Can Lovefilm compete with downloads?

The Sunday Times

Matthew Goodman

A British firm that rents out DVDs by post has just taken over internet giant Amazon’s service. But can it compete with downloads?

IF you have ever wondered which movies the former page three girl Melinda Messenger likes to curl up with, then is the place to find out.

She is one of several celebrities to list her favourite films on the site. The picks are there to provide a little bit of inspiration for customers of the site’s main business – film rental.

In four years Lovefilm has become the UK’s leader in the fast-growing online DVD rental market, and last week it grew by another 50% after announcing a deal to take over a similar service offered by Amazon, the internet retailer, taking the number of subscribers to 900,000. As part of the deal Amazon will take a stake, thought to be about 30%, in Lovefilm, making it the company’s biggest single investor. The deal is reported to value Lovefilm at about £200m.

The service is straightforward. Users create a list of DVDs they wish to rent from the 65,000 or so available (having recommendations on the site helps focus the mind, says the management). For a monthly charge, anywhere between £3.99 and £14.99, the company posts out the DVDs on the list, one or two at a time. Customers return them when they are finished in a prepaid envelope and the next disc on the list is sent out. There are no late fees, and its fans say it is easier and more convenient than going to a video shop. So far the group is in no more than 3% of UK households but it is confident this will grow.

Chief executive Simon Calver has been working on the Amazon deal for several months and believes it is crucial to have as big a customer base as possible because the competition comes not just from other online rental services but also other film sources – high-street stores and subscription-movie channels on satellite and cable television.

“With Amazon we have a better chance of being competitive in that market than as two independent companies,” he said, adding that Amazon’s experience of developing into an internet giant should benefit the company greatly. The US group will have a seat on the Lovefilm board, alongside representatives of the smaller company’s existing backers, who include Balder-ton Capital and Index Ventures, the tech investors.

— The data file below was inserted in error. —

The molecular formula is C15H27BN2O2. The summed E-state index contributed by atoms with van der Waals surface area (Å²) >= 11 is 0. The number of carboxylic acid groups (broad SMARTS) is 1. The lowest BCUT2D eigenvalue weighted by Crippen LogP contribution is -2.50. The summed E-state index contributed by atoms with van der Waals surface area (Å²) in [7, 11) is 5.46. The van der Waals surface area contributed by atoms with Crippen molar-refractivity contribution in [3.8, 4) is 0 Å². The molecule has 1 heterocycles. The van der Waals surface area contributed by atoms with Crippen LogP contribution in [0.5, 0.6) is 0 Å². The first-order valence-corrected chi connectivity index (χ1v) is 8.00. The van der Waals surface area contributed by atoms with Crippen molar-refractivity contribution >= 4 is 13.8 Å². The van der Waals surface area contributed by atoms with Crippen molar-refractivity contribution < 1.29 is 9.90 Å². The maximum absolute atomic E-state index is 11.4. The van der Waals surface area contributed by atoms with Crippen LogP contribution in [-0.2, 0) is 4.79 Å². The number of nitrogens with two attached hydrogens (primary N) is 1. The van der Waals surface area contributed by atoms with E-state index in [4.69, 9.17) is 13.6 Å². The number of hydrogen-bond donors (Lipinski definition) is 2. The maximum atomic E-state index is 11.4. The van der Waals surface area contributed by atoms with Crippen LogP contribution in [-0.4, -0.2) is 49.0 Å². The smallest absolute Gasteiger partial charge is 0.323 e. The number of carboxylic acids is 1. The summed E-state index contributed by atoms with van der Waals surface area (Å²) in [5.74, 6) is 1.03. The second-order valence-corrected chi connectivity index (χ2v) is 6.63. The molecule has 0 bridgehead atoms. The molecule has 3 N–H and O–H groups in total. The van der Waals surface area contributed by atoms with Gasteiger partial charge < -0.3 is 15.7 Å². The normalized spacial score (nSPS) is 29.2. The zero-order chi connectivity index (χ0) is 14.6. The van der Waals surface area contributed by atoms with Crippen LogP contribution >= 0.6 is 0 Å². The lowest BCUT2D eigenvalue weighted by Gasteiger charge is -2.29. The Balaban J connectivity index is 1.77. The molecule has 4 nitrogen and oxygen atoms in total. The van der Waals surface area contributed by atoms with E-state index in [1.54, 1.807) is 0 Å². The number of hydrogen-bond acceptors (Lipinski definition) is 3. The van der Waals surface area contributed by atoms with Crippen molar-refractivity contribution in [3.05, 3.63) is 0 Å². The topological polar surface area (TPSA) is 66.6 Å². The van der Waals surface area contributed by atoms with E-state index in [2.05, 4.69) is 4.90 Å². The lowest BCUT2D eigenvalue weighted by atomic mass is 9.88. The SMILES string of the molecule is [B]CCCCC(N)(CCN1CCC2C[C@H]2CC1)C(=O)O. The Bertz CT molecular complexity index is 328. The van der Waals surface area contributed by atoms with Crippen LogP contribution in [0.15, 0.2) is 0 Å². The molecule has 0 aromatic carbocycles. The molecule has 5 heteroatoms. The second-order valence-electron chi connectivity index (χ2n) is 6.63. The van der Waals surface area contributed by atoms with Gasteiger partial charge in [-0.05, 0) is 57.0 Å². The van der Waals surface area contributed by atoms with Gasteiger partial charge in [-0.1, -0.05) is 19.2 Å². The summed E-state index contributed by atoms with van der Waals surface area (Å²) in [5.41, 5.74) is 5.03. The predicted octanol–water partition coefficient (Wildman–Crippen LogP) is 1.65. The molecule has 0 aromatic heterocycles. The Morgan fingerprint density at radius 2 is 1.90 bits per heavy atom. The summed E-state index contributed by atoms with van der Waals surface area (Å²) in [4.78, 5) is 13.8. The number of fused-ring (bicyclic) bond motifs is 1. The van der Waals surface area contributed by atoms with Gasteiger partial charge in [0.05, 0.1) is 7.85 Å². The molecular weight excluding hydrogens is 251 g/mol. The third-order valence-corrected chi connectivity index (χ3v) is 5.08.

Lovefilm, which had sales of £50m last year, has been steadily consolidating what is a relatively niche industry. The first site to launch in the UK was Video Island in 2003; Lovefilm followed about a year later and the two merged in April 2006, having between them swallowed a number of smaller rivals along the way. Before the Amazon deal, the business was estimated by Screen Digest, a consultancy, to have about 62% of the online rental market. That has now risen to almost 80%.

Despite this leading position, there is a concern in some quarters that technology could derail the business model. The prospect of internet users downloading movies directly could render the idea of an offline rental service obsolete. In the US last year DVD sales fell 4.5%, as downloading became more popular. Netflix, the US company on which Video Island and Lovefilm are modelled, has 6,000 films available for download. The British company offers just over 800 at present.

Calver believes that the threat should not be overplayed. “Because we are in this market, we can monitor it. Everyone is still learning, and most people are groping their way through digital distribution.

“We are experimenting with downloading, with different price points and business models. But there are still fundamental barriers to downloading, such as the choice of content, the time it takes to download a film, and how to get the product from the PC and onto the TV.”

He argues that there is a fundamental difference between paying to download a music track, which customers might listen to repeatedly, and a film, which may get watched just once. This is especially true in the UK.

Calver said: “People here are used to paying [for entertainment] on a subscription basis; the television licence fee, cable TV. Most digital services are pay-per-transaction. There’s inherent resistance to that in the UK. Digital downloading will be significantly smaller than DVDs for many years to come.”

Calver’s more immediate goal is to reach 1m subscribers and take the business into profitabil-ity, which should be achieved by the end of this year. Lovefilm has been paying special attention to its pricing, increasing the range of packages offered to attract wallets of all sizes.

Despite Calver’s views on subscriptions, he says a new pay-as-you-go service is beginning to attract people who watch films relatively infrequently.

If the group can extend its service further beyond movie buffs and enter the mainstream, it could provide a Hollywood-style happy ending for its backers.